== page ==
Vanishing Point

The Premier League season comes to its closing day, and just as architectural designs disappear to the horizon at the vanishing point so my resident ‘delusional desperado’ is about to disappear up their own passageway of dreams. They join the local tribe of dedicated panhandlers for the final time in their current Premier League existence, patiently wading through oceans of guano in the hope of the occasional pearl-laden oyster. But it is only the dark clouds rolling in that offer a genuine backdrop to the final contest. But even this final fight is more of a vanishing point, as two pugilists step into the ring for an event without a purpose, other than fulfilling a pre-determined contract. The home team are already relegated, and the away team end a season with their own disappointment of not being able to win anything.

  V.  

The locals persistently question the colour of the corners, but on this occasion the reality is that in the red corner we have ‘The Baby Faced Assassin‘ and in the blue corner we have ‘The Special One‘, as Ole visibly ageing and Jose progressively greying square up for hopefully anything but handbags at 10 paces…

   V.     

The potential pre-match hype stirred up by a street-fighting Mourinho, if his team had a heavyweight title depending on the contest, is all but missing. Snarls are replaced by the anodyne smiles of combatants with minds more firmly fixed on a summer of business in preparation for fights to be won in the future. If there is any real match day animosity it is all in the home camp as the fans make it very clear to the owner ‘they will always be blue’:

City v Chelsea [1]

The bell sounds for the first round, it is 3.00pm on a Sunday afternoon, and the home pugilists look deep down to their boots for some inspiration for the fight ahead:

City v Chelsea [2]Is this to be the mis-match of the century, as the heavyweights from the capital of England dominate the ring of the lightweights of the capital of Wales. The visitors certainly begin fleet of foot as they dance around the ring constantly probing for the opening to land a decisive punch. However, underestimate the lighter opponents at your peril, as on 15 minutes the Chelsea defence is opened up with a Craig Bellamy shot that produces a classic sucker punch as it deflects off a Chelsea defender to leave their last line of defence wrong-footed. A further 30 minutes of trading punches produces no further potential knockout blows. At the end of this round a shock is set up as the home fans witness a lead on points… Cardiff City 1 Chelsea 0.

The bell sounds for round two, but can the sleek arts of the pugilists recover against the early lead for the street-fighters?

City v Chelsea [4]The gulf in class is beginning to show as the delicate footwork of previous champions mesmerises their brave hosts. The home team cushion a few blows, and offer limited glimpses of the search for their own killer punch. On 72 minutes and 75 minutes the decisive combination of hook and upper-cut are applied, and the home fans are left on the floor. With the absence of Gary Medel, their iconic pitbull, they struggle to find the street-fighter spirit that would give them a chance of getting back into this match. The vanishing point duly arrives, as it is time to throw the towel in and slip off back to Championship football.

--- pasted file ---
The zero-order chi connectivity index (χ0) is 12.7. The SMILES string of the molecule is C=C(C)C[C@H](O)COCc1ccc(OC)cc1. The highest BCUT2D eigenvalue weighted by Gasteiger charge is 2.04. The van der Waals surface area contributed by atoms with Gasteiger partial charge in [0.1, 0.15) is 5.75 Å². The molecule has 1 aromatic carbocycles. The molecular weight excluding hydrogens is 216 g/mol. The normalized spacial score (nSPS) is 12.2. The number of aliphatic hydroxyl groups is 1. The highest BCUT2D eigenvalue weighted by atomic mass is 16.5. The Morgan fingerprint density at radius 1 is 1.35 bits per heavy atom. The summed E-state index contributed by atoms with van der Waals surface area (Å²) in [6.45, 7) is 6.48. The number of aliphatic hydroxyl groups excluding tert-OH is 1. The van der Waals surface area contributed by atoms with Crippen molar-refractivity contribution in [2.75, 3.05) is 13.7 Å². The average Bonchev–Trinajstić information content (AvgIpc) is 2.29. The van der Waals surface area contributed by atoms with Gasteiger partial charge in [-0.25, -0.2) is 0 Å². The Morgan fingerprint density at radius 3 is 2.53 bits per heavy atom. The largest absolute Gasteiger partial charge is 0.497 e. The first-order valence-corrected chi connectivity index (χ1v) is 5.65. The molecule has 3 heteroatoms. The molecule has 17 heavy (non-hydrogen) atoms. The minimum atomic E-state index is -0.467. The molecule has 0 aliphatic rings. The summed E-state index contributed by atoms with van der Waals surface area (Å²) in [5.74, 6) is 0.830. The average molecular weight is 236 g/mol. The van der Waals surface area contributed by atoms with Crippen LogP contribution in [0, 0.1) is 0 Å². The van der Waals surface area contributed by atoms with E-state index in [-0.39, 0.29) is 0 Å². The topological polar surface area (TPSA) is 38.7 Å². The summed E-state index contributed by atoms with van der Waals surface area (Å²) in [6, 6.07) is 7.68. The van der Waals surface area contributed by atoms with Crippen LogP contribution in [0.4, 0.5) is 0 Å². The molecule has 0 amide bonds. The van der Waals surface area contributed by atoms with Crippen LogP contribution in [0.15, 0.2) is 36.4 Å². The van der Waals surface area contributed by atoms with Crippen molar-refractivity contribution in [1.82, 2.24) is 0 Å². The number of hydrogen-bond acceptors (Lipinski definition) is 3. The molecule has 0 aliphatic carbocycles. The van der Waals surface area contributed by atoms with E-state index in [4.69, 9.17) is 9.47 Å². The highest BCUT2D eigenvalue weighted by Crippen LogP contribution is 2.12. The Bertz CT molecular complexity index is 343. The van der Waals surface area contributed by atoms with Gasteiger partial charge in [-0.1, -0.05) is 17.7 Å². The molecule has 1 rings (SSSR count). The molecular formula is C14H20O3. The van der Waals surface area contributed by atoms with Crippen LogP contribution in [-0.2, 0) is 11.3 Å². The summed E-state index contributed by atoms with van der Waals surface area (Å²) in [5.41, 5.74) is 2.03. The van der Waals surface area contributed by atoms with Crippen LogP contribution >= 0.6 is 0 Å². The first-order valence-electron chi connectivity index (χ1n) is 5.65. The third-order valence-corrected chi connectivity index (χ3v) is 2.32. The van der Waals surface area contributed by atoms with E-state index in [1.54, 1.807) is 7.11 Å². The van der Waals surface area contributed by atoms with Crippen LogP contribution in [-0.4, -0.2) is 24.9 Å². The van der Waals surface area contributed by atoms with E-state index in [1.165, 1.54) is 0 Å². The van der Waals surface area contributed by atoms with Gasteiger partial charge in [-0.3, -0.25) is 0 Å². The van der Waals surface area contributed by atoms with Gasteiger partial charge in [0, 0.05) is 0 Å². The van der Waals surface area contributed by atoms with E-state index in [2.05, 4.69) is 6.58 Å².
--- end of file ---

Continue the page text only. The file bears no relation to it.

Final score of the final game of the season… Cardiff City 1 Chelsea 2.

My very own ‘little dot on the horizon’ arrives back with surprisingly measured temperament, but surely punch-drunk, as they evoke the spirit of many a defeated pugilist claiming that a comeback is on the cards, and it all starts here. Some people are just born masochists. Until we speak again I will be a Juno trying to discover what sense underpins the spending of billions of pounds on a few youngsters kicking a ball around a patch of grass.

[Some images have been gratefully borrowed from google images to illustrate the story, and are used with thanks to those who originally placed them].

 

 

Canaries in a Coalmine

I have been so obsessed with food of late that I have forgotten my responsibility to mock my resident ‘grieving fan‘ on their local team hitting rock bottom in the Premier League. What makes matters worse for the poor soul is the clash of sports, with Cardiff City at home to Norwich City at the same time as the rugby international at the Millenium Stadium with Wales hosting Italy. From what I can see the wallet has triumphed over the heart, as the use of a pre-paid season ticket to watch the tedium of two teams who can hardly score a goal, yet both seem happy to let them in (surely a nailed-on 0-0) triumphs over the possibility of watching pure passion for free on the TV.

The Cardiff City Stadium prepares to ramp up the levels of boredom to new heights, with Norwich taking about 30 attempts on goal without scoring, in the corresponding match at their ground earlier in the season. Though they did get the ball in the net by cheating, which was fortunately disallowed. The match promises as much excitement as watching a canary slowly choking to death in a coalmine… a fitting analogy, as Norwich City are known as the Canaries, though God only knows why (actually it is after 16th century European refugees); and South Wales is known for its coalmines, though finding one these days is a bit like witnessing goalscoring chances for the Bluebirds.